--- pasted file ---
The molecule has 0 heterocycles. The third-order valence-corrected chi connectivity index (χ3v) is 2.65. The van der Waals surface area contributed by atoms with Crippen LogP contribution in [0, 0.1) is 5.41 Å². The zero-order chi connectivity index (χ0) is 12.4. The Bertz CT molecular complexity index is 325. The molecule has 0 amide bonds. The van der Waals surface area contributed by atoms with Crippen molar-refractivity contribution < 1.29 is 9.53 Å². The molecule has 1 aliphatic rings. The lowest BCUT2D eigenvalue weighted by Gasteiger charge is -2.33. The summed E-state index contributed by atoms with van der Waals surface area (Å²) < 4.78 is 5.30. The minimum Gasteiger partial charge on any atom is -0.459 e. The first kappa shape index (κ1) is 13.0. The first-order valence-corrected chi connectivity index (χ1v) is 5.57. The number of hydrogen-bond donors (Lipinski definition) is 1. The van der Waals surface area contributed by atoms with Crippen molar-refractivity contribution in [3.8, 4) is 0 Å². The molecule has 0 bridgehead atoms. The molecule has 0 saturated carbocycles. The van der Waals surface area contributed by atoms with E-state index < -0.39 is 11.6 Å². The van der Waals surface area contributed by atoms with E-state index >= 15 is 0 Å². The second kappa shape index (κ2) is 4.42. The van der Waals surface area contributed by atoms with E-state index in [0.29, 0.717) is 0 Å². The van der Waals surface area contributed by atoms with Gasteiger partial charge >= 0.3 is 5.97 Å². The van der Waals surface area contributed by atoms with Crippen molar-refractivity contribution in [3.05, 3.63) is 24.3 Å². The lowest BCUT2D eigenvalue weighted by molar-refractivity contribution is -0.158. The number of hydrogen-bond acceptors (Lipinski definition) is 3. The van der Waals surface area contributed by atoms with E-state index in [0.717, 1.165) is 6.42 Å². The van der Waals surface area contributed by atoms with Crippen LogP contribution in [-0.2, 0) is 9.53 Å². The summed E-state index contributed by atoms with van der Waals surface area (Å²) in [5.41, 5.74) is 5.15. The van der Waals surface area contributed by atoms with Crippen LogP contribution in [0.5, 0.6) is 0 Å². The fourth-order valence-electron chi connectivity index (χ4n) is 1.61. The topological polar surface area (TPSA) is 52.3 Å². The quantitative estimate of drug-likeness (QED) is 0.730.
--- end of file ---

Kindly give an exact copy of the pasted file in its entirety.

The molecule has 0 heterocycles. The third-order valence-corrected chi connectivity index (χ3v) is 2.65. The van der Waals surface area contributed by atoms with Crippen LogP contribution in [0, 0.1) is 5.41 Å². The zero-order chi connectivity index (χ0) is 12.4. The Bertz CT molecular complexity index is 325. The molecule has 0 amide bonds. The van der Waals surface area contributed by atoms with Crippen molar-refractivity contribution < 1.29 is 9.53 Å². The molecule has 1 aliphatic rings. The lowest BCUT2D eigenvalue weighted by Gasteiger charge is -2.33. The summed E-state index contributed by atoms with van der Waals surface area (Å²) < 4.78 is 5.30. The minimum Gasteiger partial charge on any atom is -0.459 e. The first kappa shape index (κ1) is 13.0. The first-order valence-corrected chi connectivity index (χ1v) is 5.57. The number of hydrogen-bond donors (Lipinski definition) is 1. The van der Waals surface area contributed by atoms with Crippen molar-refractivity contribution in [3.8, 4) is 0 Å². The molecule has 0 bridgehead atoms. The molecule has 0 saturated carbocycles. The van der Waals surface area contributed by atoms with E-state index < -0.39 is 11.6 Å². The van der Waals surface area contributed by atoms with E-state index >= 15 is 0 Å². The second kappa shape index (κ2) is 4.42. The van der Waals surface area contributed by atoms with E-state index in [0.29, 0.717) is 0 Å². The van der Waals surface area contributed by atoms with Gasteiger partial charge >= 0.3 is 5.97 Å². The van der Waals surface area contributed by atoms with Crippen molar-refractivity contribution in [3.05, 3.63) is 24.3 Å². The lowest BCUT2D eigenvalue weighted by molar-refractivity contribution is -0.158. The number of hydrogen-bond acceptors (Lipinski definition) is 3. The van der Waals surface area contributed by atoms with E-state index in [0.717, 1.165) is 6.42 Å². The van der Waals surface area contributed by atoms with Crippen LogP contribution in [-0.2, 0) is 9.53 Å². The summed E-state index contributed by atoms with van der Waals surface area (Å²) in [5.41, 5.74) is 5.15. The van der Waals surface area contributed by atoms with Crippen LogP contribution in [0.5, 0.6) is 0 Å². The fourth-order valence-electron chi connectivity index (χ4n) is 1.61. The topological polar surface area (TPSA) is 52.3 Å². The quantitative estimate of drug-likeness (QED) is 0.730.